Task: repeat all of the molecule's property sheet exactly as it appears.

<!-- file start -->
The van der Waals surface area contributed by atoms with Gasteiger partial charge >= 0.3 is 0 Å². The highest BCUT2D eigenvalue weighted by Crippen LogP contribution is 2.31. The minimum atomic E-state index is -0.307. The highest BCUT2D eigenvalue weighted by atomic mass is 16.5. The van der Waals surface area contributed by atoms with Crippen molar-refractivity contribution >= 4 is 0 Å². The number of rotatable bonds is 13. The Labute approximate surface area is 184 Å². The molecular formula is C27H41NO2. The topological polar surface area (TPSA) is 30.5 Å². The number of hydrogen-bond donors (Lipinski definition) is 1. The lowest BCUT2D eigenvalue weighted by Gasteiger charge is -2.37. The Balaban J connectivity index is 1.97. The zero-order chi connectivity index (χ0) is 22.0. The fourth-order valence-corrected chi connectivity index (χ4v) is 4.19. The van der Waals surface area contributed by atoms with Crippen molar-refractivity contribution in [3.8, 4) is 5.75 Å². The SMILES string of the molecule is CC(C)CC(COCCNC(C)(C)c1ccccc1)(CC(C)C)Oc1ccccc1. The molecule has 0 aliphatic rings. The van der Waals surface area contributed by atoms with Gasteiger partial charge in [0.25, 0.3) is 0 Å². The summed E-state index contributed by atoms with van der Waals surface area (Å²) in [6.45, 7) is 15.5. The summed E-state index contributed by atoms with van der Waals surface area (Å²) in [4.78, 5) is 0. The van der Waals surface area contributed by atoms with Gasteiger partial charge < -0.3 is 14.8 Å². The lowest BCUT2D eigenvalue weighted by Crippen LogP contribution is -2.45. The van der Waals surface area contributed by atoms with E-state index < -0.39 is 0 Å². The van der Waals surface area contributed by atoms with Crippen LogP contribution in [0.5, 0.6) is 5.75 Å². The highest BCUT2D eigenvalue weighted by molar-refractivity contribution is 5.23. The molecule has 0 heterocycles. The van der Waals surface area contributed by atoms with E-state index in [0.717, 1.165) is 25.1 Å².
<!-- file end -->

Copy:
The van der Waals surface area contributed by atoms with Gasteiger partial charge >= 0.3 is 0 Å². The highest BCUT2D eigenvalue weighted by Crippen LogP contribution is 2.31. The minimum atomic E-state index is -0.307. The highest BCUT2D eigenvalue weighted by atomic mass is 16.5. The van der Waals surface area contributed by atoms with Crippen molar-refractivity contribution >= 4 is 0 Å². The number of rotatable bonds is 13. The Labute approximate surface area is 184 Å². The molecular formula is C27H41NO2. The topological polar surface area (TPSA) is 30.5 Å². The number of hydrogen-bond donors (Lipinski definition) is 1. The lowest BCUT2D eigenvalue weighted by Gasteiger charge is -2.37. The Balaban J connectivity index is 1.97. The zero-order chi connectivity index (χ0) is 22.0. The fourth-order valence-corrected chi connectivity index (χ4v) is 4.19. The van der Waals surface area contributed by atoms with Crippen molar-refractivity contribution in [3.8, 4) is 5.75 Å². The SMILES string of the molecule is CC(C)CC(COCCNC(C)(C)c1ccccc1)(CC(C)C)Oc1ccccc1. The molecule has 0 aliphatic rings. The van der Waals surface area contributed by atoms with Gasteiger partial charge in [0.25, 0.3) is 0 Å². The summed E-state index contributed by atoms with van der Waals surface area (Å²) in [6.45, 7) is 15.5. The summed E-state index contributed by atoms with van der Waals surface area (Å²) in [4.78, 5) is 0. The van der Waals surface area contributed by atoms with Gasteiger partial charge < -0.3 is 14.8 Å². The lowest BCUT2D eigenvalue weighted by Crippen LogP contribution is -2.45. The van der Waals surface area contributed by atoms with E-state index < -0.39 is 0 Å². The van der Waals surface area contributed by atoms with Crippen LogP contribution in [0.5, 0.6) is 5.75 Å². The highest BCUT2D eigenvalue weighted by molar-refractivity contribution is 5.23. The molecule has 0 heterocycles. The van der Waals surface area contributed by atoms with E-state index in [0.717, 1.165) is 25.1 Å².